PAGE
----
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From the beginning paragraph of “When Hell Came to Sharpsburg,” Steven Cowie weaves a story of an oft-forgotten aspect of the Civil War: the effect on the populace in the middle of a battlefield.  

Some conflicts were waged over small villages, while many were fought in the streets of larger cities, but almost every engagement interrupted a civilian’s life. An interesting facet is Steven Cowie’s use of local maps and the information about village lot owners as of September 1862. It sets the tone for an in-depth looks at what happens if a major battle is waged in your neighborhood. 

Nowhere was this disturbance of tranquil peace of the common citizen demonstrated better than in the small community of Sharpsburg, Maryland. Iconic photographs have already shown the impact of war on the area. Who could imagine what the parishioners of the Dunker Church thought after gathering back at their small building, now strewn with the dead and broken pieces of weaponry? What about the families having to navigate the now infamous Bloody Lane as they made their way back to their home? Who could ignore Louisiana Col. Henry B. Strong’s majestic horse sitting as if resting but actually lifeless, captured so poignantly by photographer Alexander Gardner? Cowie gives us a fresh account of what the local inhabitants encountered amid the carnage waged on America’s Bloodiest Day.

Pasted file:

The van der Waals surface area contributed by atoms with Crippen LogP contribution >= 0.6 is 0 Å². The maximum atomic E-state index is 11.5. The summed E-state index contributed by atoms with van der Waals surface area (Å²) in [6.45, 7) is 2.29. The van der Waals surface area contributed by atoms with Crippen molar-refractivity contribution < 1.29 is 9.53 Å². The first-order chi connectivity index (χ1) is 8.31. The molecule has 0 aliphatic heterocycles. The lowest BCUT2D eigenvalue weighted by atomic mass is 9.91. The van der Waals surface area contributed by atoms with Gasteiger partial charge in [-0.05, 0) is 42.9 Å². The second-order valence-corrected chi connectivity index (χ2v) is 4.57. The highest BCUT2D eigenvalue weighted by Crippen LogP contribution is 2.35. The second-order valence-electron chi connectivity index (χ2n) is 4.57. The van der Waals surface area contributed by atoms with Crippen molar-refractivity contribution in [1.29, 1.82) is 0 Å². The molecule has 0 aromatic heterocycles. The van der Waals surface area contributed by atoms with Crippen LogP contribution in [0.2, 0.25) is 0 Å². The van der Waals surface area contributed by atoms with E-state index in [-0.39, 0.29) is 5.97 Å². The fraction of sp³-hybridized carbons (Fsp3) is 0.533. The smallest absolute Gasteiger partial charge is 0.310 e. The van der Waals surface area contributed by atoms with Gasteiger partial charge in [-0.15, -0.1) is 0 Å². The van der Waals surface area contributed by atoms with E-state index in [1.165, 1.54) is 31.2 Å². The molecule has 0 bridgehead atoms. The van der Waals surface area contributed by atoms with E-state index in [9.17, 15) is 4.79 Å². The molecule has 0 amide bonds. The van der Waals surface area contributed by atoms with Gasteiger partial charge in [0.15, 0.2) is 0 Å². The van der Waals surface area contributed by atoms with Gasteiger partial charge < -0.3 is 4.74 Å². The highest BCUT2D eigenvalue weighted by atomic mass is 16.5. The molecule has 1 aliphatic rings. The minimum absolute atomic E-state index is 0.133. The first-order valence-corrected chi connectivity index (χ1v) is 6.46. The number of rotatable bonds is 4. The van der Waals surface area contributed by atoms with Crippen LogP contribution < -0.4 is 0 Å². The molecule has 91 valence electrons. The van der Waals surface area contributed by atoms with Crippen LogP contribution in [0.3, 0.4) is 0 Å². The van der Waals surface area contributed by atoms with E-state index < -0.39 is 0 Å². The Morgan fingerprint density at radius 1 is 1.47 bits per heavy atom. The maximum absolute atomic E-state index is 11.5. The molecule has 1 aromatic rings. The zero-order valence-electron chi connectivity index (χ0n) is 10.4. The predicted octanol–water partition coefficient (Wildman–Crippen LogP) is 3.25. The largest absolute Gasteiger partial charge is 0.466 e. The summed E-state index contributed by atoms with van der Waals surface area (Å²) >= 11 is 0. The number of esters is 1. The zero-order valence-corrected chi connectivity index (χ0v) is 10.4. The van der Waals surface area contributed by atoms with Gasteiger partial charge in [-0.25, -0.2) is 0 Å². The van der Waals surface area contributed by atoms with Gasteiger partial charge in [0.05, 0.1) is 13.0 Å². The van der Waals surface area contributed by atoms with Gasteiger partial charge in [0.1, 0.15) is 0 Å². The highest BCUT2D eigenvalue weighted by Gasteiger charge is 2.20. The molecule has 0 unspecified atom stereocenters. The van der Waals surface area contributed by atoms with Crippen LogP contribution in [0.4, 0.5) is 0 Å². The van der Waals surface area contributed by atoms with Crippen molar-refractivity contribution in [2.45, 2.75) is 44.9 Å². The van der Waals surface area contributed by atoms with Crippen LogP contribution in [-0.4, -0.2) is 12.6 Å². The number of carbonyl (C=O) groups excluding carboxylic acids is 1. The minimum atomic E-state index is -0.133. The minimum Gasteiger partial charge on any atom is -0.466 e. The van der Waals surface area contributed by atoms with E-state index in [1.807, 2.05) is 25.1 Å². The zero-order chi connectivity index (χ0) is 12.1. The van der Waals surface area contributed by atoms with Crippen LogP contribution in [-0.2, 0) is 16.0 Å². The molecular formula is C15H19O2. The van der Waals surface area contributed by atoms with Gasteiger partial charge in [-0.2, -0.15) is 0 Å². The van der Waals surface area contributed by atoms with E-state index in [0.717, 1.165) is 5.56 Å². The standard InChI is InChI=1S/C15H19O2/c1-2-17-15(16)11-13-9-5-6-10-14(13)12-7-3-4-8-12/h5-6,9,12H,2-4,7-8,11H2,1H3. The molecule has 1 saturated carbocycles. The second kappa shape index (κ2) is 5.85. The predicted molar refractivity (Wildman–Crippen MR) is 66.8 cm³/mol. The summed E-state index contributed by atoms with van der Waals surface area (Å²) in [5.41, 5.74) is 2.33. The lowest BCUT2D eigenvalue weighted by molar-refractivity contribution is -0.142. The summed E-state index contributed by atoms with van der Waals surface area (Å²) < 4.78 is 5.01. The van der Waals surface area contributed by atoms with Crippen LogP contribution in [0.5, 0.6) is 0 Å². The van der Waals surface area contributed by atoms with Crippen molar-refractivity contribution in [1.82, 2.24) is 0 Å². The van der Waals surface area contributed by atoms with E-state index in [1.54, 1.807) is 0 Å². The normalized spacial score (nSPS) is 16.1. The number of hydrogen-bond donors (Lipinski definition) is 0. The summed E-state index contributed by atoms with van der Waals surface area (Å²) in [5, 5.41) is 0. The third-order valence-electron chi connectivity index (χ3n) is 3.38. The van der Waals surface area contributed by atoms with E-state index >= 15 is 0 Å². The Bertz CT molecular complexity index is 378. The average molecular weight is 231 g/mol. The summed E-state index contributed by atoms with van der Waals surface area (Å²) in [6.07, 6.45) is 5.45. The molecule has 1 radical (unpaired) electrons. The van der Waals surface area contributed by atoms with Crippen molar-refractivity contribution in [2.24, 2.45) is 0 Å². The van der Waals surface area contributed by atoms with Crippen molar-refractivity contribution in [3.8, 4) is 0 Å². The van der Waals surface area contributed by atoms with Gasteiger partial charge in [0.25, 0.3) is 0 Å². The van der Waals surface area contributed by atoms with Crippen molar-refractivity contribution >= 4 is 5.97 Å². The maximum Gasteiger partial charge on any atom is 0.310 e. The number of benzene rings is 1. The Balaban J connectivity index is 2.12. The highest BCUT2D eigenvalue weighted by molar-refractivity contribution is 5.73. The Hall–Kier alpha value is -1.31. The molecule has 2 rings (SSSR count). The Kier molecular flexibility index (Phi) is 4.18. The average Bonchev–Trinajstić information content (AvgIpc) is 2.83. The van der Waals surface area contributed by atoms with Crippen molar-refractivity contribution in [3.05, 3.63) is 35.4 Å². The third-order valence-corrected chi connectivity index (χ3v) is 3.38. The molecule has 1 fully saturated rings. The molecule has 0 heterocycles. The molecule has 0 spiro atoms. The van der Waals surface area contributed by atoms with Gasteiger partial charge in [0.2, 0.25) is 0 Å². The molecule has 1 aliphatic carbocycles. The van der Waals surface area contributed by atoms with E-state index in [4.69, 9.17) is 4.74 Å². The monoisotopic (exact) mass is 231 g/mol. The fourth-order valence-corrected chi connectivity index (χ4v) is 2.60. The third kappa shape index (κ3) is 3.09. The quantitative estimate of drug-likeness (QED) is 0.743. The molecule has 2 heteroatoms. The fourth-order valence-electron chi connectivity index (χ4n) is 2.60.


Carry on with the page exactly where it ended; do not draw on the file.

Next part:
One of the more interesting parts of the book is the Army of the Potomac’s supply crisis. Clara Barton noted a marked lack of materials to treat the wounded because the Union Army of the Potomac had posted its wagons miles away from the battle to avoid their capture. Food for the Federals was obviously limited by the number of post-battle claims for lost cows, swine, poultry and sheep from the families in the area. Fence rails used as campfires meant animals went missing. Houses, barns and other buildings were commandeered as hospitals and headquarters during the conflict and in its aftermath. 

Here, Cowie covers in grand fashion a Civil War subject rarely explored. Whether you’re a professional historian or general reader, “When Hell Came to Sharpsburg” is a great read.  

When Hell Came to Sharpsburg

The Battle of Antietam and Its Impact on the Civilians Who Called It Home 

By Steven Cowie,Savas Beatie, 2022

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